Research reveals genetic response of ocean warming and acidification in American lobster
A team of researchers from the University of Maine Darling Marine Center in Walpole, Bigelow Laboratory for Ocean Sciences in East Boothbay and Maine Department of Marine Resources in West Boothbay Harbor recently published their research on the effects of ocean warming and acidification on gene expression in the earliest life stages of the American lobster.
The work was published in the scientific journal Ecology and Evolution with collaborators from the University of Prince Edward Island and Dalhousie University in Canada.
Leading the study was recent UMaine graduate student Maura Niemisto, who received her master’s degree in marine science. Co-authors on the journal article were her advisers Richard Wahle, research professor in UMaine’s School of Marine Sciences and director of the Lobster Institute, and David Fields, senior research scientist at Bigelow Laboratory for Ocean Sciences.
Co-authors Spencer Greenwood of the University of Prince Edward Island and Fraser Clark of Dalhousie University brought the genetic expertise to the study. Jesica Waller of the Maine Department of Marine Resources conducted some of the initial studies that led to Niemisto’s experiments, also in the laboratories of Wahle and Fields.
The team’s experiments examined the gene regulatory response of postlarval lobsters to the separate and combined effects of warming and acidification anticipated by the end of the 21st century. They found that genes regulating a range of physiological functions, from those controlling shell formation to the immune response, are either up- or down-regulated. Importantly, they observed that the two stressors combined induced a greater gene regulatory response than either stressor alone.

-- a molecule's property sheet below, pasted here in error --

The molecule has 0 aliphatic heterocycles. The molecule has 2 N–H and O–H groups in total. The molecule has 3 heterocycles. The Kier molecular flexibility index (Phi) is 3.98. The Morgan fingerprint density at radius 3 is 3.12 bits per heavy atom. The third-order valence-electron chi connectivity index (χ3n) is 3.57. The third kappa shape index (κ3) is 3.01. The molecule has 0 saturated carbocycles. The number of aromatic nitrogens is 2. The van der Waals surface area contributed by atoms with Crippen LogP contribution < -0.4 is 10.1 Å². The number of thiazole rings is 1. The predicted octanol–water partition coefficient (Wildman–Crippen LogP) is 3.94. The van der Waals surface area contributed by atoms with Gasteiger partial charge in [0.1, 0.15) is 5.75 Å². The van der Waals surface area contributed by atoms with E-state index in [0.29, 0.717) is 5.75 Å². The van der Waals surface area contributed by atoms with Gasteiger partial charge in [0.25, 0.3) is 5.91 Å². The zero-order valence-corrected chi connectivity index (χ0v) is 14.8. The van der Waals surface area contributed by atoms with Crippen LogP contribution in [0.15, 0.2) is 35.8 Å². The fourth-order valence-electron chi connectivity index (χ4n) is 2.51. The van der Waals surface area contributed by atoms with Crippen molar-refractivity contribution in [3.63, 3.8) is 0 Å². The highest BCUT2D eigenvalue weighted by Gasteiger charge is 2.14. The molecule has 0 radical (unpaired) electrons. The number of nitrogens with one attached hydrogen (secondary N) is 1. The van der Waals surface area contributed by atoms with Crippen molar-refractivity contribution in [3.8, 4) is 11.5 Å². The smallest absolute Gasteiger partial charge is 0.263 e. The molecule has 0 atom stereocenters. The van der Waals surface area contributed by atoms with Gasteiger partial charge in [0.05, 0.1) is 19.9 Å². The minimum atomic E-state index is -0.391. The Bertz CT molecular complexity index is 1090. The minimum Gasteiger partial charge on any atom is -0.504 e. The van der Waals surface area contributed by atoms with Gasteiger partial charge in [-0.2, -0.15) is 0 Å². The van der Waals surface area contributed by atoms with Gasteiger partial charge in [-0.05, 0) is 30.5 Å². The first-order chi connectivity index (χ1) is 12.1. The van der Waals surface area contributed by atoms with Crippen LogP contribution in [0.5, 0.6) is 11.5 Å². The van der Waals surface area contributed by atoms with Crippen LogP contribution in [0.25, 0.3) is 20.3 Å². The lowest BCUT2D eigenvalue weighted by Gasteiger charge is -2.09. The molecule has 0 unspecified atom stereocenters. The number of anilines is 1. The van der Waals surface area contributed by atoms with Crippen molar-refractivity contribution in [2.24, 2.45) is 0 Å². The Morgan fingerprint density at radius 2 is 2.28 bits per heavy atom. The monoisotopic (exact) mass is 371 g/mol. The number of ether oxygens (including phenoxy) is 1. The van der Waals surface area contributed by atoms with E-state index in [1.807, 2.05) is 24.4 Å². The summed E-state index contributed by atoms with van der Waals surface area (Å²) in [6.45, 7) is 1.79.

The results from the study indicate that changes in gene expression of postlarval lobster may act as a mechanism to accommodate rapid changes in the ocean environment. Niemisto noted that “there is still need for further study to determine how rapidly populations of the species may be able to adapt to changing conditions. To better understand how gene regulation in response to environmental changes functions within the species, we should look at subpopulations and multigenerational studies to determine the extent of species’ capacity to respond to altered environmental conditions.”
“Maura’s study reveals some of the hidden mechanisms species employ minute to minute and hour to hour at the cellular level to function normally in a variable environment,” said Wahle. “We need to gain these insights as we take on the larger challenge of understanding how species adapt on the much larger time scale of decades.”
According to the National Marine Fisheries Service, the American lobster fishery is the most valuable in North America. The species holds particular socioeconomic importance in the Gulf of Maine, where sea surface temperatures are increasing at a rate faster than most of the world’s oceans and waters are more susceptible to higher rates of acidification.
The center of the American lobster range has been shifting northward in response to warming ocean temperatures. However, little is known about how the species will respond to the combined effects of increasing ocean temperatures and acidification. This study is a first step in answering that question. The species’ earliest life stages are thought to be especially vulnerable to these climate related challenges.
The research was supported by a grant from the NOAA’s Ocean Acidification Program and the National Sea Grant Program. Additional funding for student internships came from Bigelow Laboratory’s Research Experience for Undergraduates program, supported by the National Science Foundation.
Contact: Matt Norwood, email@example.com; 207.563.8220